Again, don't get hung up on the specific IPs or the quoted location (which may vary depending on your computer's location). Instead note that instead of pointing at our ISP's default name servers, we're using a "Cloudflare" name server instead. (Firefox may use different name servers than other applications (or even other web browsers) – try comparing what Firefox shows to what Chrome shows).
iii. As a final example, consider the "Opera" web browser. It comes with a free/built-in VPN ("virtual private network"). If that VPN gets used, it can be set to backhaul traffic to VPN concentrators in the Americas, in Europe, or in Asia. In this case, we've set it to use "Asia." Having done that, our Opera web browsing is going via Singapore, and we're getting name service from name servers located there, too:
iv. Note that the name servers you use may vary depending on how/where you connect. For example, if you connect at a hotel while traveling or at your workplace or school, those alternative locations may result in you using different name servers.
b) Next check out the policies and operational details of the name servers you're using.
Does the DNS service you're using promise to protect your privacy? Check the DNS service's policies to find out. For example, see:
Does the DNS service you're using actually filter anything out? Some DNS services filter phishing sites, malware-related sites, scam sites, spam sites, etc. Others may also offer a "family" mode that filters sexually explicit content that might be inappropriate for children. Often these filtered DNS services are paid offerings, but there are some services that are free for select audiences. See, for example:
c) Hold Tight? Or Make A Change?
If you're happy with the DNS service you're using, great – you need do nothing. "Just keep on keeping on." You've now done your due diligence.
On the other hand, if you want to change your name servers, check out the information provided by the service you like– they'll normally walk you through the technical details of doing so.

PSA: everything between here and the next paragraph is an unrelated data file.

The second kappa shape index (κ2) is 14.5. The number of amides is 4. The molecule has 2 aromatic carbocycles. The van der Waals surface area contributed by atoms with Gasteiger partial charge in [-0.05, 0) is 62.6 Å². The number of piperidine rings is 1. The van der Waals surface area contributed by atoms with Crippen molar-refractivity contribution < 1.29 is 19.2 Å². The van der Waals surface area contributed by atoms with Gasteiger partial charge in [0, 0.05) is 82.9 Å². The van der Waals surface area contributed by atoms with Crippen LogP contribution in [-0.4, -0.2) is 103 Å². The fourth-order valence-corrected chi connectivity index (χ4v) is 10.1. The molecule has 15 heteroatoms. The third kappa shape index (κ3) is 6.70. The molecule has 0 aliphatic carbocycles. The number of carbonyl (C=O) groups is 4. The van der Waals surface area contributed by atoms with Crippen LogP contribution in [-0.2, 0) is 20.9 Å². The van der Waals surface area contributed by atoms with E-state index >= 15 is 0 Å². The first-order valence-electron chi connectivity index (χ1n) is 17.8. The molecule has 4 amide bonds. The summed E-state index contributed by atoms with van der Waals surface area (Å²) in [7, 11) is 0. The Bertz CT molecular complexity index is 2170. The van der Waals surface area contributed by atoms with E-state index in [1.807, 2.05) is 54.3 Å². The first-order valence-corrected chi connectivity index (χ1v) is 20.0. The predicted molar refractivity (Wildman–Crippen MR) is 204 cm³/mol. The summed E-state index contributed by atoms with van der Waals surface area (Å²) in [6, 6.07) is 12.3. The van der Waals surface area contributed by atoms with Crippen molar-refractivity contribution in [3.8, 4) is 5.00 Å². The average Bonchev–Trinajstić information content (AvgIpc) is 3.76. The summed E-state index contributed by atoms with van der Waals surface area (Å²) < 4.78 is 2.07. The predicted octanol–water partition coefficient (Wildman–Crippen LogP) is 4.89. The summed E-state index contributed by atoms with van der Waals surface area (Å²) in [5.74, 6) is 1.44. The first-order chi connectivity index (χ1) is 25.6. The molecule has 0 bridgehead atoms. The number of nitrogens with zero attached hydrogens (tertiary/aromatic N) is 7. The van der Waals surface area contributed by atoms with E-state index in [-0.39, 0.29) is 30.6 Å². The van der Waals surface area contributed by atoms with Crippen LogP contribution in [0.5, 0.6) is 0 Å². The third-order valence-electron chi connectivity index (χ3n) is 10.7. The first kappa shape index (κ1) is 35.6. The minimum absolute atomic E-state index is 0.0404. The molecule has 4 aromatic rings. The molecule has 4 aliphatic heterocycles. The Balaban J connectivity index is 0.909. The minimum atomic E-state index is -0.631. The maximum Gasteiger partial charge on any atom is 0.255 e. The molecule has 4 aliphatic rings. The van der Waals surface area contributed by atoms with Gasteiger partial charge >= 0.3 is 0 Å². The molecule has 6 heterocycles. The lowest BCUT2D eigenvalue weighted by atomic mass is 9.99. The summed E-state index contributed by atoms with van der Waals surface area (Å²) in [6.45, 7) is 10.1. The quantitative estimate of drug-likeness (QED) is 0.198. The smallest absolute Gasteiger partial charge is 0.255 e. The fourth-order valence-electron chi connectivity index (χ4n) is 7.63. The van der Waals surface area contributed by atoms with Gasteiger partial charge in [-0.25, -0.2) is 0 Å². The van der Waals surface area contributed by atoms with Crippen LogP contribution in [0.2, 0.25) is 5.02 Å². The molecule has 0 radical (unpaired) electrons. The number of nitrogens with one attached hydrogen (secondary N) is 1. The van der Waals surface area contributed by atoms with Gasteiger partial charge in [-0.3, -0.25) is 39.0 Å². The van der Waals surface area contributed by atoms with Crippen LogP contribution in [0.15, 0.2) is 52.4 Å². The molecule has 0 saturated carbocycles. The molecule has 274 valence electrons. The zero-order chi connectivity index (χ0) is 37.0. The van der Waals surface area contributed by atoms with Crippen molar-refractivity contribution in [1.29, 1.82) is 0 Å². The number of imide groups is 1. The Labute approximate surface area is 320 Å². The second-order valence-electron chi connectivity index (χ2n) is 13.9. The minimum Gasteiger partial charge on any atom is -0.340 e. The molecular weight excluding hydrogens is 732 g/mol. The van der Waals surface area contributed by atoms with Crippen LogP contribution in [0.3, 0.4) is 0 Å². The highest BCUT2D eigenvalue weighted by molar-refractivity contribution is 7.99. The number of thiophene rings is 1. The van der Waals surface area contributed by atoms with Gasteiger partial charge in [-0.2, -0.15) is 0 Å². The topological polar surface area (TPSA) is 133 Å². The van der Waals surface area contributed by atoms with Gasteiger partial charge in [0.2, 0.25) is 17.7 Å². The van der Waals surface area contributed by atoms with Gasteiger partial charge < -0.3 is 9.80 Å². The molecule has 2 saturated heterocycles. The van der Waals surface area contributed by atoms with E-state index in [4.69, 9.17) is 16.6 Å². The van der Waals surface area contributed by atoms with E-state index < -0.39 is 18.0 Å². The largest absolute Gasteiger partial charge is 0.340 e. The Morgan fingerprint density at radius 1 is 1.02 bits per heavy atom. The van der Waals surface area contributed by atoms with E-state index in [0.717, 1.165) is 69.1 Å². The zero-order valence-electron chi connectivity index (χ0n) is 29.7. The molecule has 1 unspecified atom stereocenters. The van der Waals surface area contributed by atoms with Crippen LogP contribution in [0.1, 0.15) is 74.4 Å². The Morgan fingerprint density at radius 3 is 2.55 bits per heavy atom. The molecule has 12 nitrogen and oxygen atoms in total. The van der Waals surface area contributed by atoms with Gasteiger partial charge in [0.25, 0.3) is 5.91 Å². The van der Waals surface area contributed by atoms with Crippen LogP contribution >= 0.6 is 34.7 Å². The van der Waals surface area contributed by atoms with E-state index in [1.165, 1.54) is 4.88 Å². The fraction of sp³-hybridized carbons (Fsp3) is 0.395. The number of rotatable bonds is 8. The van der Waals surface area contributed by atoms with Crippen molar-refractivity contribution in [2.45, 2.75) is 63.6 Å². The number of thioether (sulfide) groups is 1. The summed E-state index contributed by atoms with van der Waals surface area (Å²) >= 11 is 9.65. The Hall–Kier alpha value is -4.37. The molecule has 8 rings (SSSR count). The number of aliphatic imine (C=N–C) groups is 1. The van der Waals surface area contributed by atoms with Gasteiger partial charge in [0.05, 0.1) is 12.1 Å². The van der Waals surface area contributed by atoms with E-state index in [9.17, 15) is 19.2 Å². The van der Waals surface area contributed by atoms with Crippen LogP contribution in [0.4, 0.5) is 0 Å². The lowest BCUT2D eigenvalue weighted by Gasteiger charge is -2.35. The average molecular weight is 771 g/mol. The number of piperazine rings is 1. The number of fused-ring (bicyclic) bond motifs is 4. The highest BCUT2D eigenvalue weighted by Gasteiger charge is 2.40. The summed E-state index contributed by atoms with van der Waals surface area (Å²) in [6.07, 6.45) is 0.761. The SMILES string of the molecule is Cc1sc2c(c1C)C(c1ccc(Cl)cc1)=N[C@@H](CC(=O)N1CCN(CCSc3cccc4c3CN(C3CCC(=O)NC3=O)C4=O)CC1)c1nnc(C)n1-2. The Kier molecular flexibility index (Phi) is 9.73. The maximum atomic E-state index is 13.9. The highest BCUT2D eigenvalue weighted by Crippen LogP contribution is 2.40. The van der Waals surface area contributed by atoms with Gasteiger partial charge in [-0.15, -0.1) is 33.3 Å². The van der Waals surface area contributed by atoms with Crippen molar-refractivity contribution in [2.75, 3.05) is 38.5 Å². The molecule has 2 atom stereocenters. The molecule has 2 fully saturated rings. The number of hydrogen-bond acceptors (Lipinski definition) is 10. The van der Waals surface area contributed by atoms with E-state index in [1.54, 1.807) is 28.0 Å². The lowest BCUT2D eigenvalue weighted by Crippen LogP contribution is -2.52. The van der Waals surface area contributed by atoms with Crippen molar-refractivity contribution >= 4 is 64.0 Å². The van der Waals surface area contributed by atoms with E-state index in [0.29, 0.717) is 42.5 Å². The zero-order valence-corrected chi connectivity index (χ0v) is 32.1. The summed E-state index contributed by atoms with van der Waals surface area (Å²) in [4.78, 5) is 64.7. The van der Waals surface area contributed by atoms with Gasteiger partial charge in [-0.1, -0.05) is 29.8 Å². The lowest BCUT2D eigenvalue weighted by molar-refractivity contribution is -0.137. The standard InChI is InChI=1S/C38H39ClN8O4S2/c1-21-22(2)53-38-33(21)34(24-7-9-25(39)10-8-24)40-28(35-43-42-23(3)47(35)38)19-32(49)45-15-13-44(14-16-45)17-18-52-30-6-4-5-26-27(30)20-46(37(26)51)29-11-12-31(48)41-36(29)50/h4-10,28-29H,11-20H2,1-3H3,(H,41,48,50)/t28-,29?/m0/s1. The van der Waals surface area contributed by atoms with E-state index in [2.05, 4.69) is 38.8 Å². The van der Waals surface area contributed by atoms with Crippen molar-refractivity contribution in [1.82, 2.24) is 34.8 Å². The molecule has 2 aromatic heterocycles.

d) Do It Yourself?
Finally, if you're a technically-inclined computer enthusiast, another option may be to run your own recursive resolver rather than relying on any third party provider. (See, for example, this Business Insider interview with Farsight CEO Dr. Paul Vixie: "Internet pioneer Paul Vixie thinks we're giving up both privacy and speed thanks to the way we've configured our internet connections").
The details of how to do that are beyond the scope of this blog article, but you can easily find a variety of "How To" articles that will walk you through the process. One example of such an article would be "Block ads at home using Pi-hole and a Raspberry Pi". That open source recursive resolver project would act as your local recursive resolver, while also blocking (or at least reducing) the number of online ads you're shown.
4. "I Think Something Odd May Be Going On…"
Finally, be aware that if you're infected with some types of malicious software, your DNS service may have been redirected to bad name servers without your permission. If you check your name servers and find yourself pointing at "weird"/"unexpected" name servers, or if you find yourself going to sites you didn't expect to visit, your computer (or your home wireless router) may be infected with malware that's changed your name servers to ones controlled by bad guys.
See, for example:
We recommend that you seek assistance with your computer in that case.
DNS is not the only channel that ISPs and others may use to get get information about your traffic. Using a VPN (Virtual Private Network) may also help improve your privacy, although even using a VPN does not guarantee total anonymity, as emphasized in the recently- released VPN Trust Initiative Principles.
We hope you've enjoyed this DNS review as part of National Cybersecurity Awareness Month. Stay safe online and in the physical world, wherever you and your family may happen to be.
Joe St Sauver Ph.D. is a Distinguished Scientist and Director of Research with Farsight Security®, Inc.
Ben April is the CTO with Farsight Security®, Inc..